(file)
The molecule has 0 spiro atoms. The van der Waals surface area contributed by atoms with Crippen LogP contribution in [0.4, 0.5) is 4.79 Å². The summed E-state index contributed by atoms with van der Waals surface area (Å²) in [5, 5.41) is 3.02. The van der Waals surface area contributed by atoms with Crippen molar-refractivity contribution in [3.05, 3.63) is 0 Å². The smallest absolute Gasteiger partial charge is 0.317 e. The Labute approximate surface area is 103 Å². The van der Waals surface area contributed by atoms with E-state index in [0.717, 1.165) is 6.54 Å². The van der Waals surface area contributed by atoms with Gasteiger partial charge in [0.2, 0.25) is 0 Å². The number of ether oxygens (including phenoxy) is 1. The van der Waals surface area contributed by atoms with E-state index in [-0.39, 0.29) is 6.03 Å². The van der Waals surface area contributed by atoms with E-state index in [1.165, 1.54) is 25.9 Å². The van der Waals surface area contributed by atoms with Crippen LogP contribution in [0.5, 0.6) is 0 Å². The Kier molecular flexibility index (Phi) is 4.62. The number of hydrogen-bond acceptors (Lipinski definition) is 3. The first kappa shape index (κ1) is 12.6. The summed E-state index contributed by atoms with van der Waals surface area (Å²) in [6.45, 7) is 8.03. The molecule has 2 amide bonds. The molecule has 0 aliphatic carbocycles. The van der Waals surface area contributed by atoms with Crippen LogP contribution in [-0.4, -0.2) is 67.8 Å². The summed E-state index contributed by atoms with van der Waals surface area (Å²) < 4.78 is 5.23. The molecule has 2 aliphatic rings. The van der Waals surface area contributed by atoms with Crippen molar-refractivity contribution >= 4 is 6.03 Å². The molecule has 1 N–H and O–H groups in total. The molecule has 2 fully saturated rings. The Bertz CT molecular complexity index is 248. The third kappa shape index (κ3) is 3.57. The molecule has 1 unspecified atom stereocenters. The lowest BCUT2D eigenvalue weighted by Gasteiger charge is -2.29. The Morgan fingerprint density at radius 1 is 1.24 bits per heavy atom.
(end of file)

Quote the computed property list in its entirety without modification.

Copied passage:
The molecule has 0 spiro atoms. The van der Waals surface area contributed by atoms with Crippen LogP contribution in [0.4, 0.5) is 4.79 Å². The summed E-state index contributed by atoms with van der Waals surface area (Å²) in [5, 5.41) is 3.02. The van der Waals surface area contributed by atoms with Crippen molar-refractivity contribution in [3.05, 3.63) is 0 Å². The smallest absolute Gasteiger partial charge is 0.317 e. The Labute approximate surface area is 103 Å². The van der Waals surface area contributed by atoms with E-state index in [0.717, 1.165) is 6.54 Å². The van der Waals surface area contributed by atoms with Gasteiger partial charge in [0.2, 0.25) is 0 Å². The number of ether oxygens (including phenoxy) is 1. The van der Waals surface area contributed by atoms with E-state index in [-0.39, 0.29) is 6.03 Å². The van der Waals surface area contributed by atoms with E-state index in [1.165, 1.54) is 25.9 Å². The van der Waals surface area contributed by atoms with Crippen LogP contribution in [0.5, 0.6) is 0 Å². The Kier molecular flexibility index (Phi) is 4.62. The number of hydrogen-bond acceptors (Lipinski definition) is 3. The first kappa shape index (κ1) is 12.6. The summed E-state index contributed by atoms with van der Waals surface area (Å²) in [6.45, 7) is 8.03. The molecule has 2 amide bonds. The molecule has 0 aliphatic carbocycles. The van der Waals surface area contributed by atoms with Crippen LogP contribution in [-0.4, -0.2) is 67.8 Å². The summed E-state index contributed by atoms with van der Waals surface area (Å²) < 4.78 is 5.23. The molecule has 2 aliphatic rings. The van der Waals surface area contributed by atoms with Crippen molar-refractivity contribution >= 4 is 6.03 Å². The molecule has 1 N–H and O–H groups in total. The molecule has 2 fully saturated rings. The Bertz CT molecular complexity index is 248. The third kappa shape index (κ3) is 3.57. The molecule has 1 unspecified atom stereocenters. The lowest BCUT2D eigenvalue weighted by Gasteiger charge is -2.29. The Morgan fingerprint density at radius 1 is 1.24 bits per heavy atom.